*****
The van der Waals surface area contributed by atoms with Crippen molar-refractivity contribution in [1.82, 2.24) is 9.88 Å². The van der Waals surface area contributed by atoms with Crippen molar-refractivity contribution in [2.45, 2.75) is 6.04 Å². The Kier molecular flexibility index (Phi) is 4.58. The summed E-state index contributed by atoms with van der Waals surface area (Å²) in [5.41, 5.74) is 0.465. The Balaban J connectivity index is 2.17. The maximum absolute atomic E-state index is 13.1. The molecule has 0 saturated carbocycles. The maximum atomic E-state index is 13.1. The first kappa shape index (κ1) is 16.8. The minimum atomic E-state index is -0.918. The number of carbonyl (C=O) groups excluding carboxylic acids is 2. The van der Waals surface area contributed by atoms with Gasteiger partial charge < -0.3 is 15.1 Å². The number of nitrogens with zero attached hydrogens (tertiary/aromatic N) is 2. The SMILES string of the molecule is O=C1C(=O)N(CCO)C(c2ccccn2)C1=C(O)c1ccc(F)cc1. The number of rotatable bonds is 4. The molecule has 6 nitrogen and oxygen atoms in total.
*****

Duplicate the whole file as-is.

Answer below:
The van der Waals surface area contributed by atoms with Crippen molar-refractivity contribution in [1.82, 2.24) is 9.88 Å². The van der Waals surface area contributed by atoms with Crippen molar-refractivity contribution in [2.45, 2.75) is 6.04 Å². The Kier molecular flexibility index (Phi) is 4.58. The summed E-state index contributed by atoms with van der Waals surface area (Å²) in [5.41, 5.74) is 0.465. The Balaban J connectivity index is 2.17. The maximum absolute atomic E-state index is 13.1. The molecule has 0 saturated carbocycles. The maximum atomic E-state index is 13.1. The first kappa shape index (κ1) is 16.8. The minimum atomic E-state index is -0.918. The number of carbonyl (C=O) groups excluding carboxylic acids is 2. The van der Waals surface area contributed by atoms with Gasteiger partial charge < -0.3 is 15.1 Å². The number of nitrogens with zero attached hydrogens (tertiary/aromatic N) is 2. The SMILES string of the molecule is O=C1C(=O)N(CCO)C(c2ccccn2)C1=C(O)c1ccc(F)cc1. The number of rotatable bonds is 4. The molecule has 6 nitrogen and oxygen atoms in total.